In Act 5 Scene 1-2 of Romeo and Juliet:Why does Romeo call the poison a "cordial potion"?

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pohnpei397 eNotes educator| Certified Educator

I assume you are talking about these lines from Act V, Scene 1:

Come, cordial and not poison, go with me
To Juliet's grave; for there must I use thee.

It is not exactly what you quote, but it seems to be the only place in the play that the word "cordial" is used.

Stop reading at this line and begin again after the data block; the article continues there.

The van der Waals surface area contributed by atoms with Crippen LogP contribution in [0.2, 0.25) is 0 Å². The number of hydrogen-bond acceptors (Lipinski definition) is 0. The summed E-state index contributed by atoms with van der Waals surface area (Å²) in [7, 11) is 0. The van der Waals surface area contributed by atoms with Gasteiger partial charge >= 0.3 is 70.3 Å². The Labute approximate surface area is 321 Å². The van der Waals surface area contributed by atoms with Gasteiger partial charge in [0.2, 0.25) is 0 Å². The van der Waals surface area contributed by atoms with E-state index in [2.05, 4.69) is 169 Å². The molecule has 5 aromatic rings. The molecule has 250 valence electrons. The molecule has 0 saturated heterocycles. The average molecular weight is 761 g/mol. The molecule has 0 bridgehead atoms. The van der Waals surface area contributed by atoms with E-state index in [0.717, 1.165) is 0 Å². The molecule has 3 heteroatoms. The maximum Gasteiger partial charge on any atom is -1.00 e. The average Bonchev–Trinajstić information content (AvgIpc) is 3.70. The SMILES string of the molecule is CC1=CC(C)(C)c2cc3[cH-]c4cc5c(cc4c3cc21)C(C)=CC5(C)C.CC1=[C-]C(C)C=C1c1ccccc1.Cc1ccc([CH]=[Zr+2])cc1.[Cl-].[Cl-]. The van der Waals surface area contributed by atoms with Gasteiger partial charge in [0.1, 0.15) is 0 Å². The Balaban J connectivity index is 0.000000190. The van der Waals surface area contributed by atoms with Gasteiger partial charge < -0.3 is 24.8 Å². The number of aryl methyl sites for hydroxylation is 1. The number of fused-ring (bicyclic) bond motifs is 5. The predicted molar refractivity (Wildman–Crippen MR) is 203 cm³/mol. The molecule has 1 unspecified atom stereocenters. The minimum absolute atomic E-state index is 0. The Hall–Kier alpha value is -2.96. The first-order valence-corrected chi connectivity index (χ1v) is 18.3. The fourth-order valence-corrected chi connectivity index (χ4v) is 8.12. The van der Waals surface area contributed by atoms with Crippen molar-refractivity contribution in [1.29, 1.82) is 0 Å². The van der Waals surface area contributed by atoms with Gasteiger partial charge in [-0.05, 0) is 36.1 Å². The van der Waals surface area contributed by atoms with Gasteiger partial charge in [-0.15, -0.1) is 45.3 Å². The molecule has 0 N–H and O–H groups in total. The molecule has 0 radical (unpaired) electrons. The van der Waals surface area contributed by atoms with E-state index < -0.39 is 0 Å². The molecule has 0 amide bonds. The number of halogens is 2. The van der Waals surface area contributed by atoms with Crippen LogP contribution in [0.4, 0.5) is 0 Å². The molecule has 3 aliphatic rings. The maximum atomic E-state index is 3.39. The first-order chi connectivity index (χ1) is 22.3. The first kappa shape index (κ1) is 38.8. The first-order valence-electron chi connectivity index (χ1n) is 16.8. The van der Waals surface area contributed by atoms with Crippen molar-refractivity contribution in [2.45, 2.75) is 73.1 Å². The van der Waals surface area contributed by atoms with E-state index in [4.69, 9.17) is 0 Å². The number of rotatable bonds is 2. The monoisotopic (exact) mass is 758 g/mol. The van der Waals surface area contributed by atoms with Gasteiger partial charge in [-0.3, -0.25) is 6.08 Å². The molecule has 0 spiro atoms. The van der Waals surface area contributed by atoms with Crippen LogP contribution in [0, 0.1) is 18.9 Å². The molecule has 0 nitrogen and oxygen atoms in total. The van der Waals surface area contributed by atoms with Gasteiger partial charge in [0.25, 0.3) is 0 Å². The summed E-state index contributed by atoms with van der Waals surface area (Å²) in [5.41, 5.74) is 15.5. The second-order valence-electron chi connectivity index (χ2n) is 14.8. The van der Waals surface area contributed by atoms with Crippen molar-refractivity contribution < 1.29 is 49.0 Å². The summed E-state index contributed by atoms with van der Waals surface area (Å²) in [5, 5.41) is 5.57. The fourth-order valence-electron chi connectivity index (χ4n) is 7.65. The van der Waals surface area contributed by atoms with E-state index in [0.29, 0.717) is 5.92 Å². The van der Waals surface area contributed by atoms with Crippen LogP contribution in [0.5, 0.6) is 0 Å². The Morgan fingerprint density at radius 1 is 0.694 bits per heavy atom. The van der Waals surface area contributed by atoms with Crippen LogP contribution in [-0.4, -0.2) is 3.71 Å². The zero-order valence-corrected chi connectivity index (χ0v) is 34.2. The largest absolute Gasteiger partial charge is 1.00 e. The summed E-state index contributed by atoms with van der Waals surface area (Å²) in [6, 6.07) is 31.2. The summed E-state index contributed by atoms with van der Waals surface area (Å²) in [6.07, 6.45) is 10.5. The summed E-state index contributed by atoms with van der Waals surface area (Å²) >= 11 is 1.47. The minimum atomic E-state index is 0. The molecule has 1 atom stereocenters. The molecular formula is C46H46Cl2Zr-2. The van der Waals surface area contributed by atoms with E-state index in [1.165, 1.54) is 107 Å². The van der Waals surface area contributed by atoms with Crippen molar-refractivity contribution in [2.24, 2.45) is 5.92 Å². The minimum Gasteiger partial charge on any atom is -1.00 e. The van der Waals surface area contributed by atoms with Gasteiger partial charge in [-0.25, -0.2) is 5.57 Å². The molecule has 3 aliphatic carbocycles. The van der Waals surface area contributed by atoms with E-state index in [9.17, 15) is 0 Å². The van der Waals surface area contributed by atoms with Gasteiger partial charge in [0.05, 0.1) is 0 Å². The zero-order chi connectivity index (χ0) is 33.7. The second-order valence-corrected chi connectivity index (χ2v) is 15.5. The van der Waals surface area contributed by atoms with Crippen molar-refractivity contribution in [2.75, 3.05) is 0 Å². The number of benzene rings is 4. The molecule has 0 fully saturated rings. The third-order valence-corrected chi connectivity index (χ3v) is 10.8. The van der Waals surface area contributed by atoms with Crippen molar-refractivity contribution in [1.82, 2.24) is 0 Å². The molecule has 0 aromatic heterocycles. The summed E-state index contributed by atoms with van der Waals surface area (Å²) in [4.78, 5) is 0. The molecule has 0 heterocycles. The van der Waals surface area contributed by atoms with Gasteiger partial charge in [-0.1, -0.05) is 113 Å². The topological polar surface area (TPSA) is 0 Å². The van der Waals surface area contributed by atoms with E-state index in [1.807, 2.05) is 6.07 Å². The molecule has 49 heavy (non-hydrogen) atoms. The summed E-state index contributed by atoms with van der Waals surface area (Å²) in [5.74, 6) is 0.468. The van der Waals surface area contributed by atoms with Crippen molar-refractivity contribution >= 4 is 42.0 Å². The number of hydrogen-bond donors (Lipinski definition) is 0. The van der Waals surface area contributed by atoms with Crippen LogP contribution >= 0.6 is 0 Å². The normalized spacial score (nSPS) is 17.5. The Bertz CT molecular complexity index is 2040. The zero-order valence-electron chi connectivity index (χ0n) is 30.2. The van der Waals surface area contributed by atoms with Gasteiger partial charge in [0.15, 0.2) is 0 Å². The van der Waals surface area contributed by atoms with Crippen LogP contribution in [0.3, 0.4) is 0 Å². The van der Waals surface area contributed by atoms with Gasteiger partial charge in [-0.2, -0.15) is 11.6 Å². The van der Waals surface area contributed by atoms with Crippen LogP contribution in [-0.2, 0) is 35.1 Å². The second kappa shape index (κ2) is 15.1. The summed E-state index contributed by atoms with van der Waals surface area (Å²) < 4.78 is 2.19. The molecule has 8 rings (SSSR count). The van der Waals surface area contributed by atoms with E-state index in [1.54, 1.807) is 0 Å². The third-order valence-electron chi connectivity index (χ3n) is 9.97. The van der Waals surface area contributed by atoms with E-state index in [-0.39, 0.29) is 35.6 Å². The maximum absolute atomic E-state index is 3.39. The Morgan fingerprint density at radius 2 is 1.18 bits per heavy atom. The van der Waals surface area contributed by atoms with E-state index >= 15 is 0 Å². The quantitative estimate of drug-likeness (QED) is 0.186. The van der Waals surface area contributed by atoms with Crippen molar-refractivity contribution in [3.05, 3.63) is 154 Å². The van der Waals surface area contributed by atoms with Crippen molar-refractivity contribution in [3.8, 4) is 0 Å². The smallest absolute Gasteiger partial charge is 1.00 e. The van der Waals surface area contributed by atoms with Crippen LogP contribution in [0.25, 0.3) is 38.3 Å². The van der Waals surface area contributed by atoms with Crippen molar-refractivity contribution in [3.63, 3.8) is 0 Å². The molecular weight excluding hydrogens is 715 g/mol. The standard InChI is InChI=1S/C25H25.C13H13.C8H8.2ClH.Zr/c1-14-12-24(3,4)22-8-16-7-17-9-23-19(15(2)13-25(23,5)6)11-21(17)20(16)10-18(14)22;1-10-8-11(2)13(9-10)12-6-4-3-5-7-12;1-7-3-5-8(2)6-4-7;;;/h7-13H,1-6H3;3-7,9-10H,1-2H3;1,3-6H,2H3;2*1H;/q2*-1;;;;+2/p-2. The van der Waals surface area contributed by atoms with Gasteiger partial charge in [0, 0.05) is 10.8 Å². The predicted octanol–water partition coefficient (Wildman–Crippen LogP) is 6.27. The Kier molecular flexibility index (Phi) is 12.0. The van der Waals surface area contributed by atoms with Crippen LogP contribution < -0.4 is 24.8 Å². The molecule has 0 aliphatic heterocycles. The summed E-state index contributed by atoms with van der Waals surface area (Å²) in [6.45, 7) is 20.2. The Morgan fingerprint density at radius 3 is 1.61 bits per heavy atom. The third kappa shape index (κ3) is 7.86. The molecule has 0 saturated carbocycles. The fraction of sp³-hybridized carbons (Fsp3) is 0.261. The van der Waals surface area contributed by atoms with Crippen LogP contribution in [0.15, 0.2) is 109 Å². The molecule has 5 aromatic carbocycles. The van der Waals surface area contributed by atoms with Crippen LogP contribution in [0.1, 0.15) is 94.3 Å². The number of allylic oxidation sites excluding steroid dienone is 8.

The reason it is called this is that Shakespeare was using the word "cordial" to mean a medicine.  What Romeo is saying is that what the apothecary sold him is not a poison but rather a medicine.  In other words, it is good for him.  He is saying that if Juliet is dead, then poison is what he needs because all he wants to do is die with her.

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Romeo and Juliet

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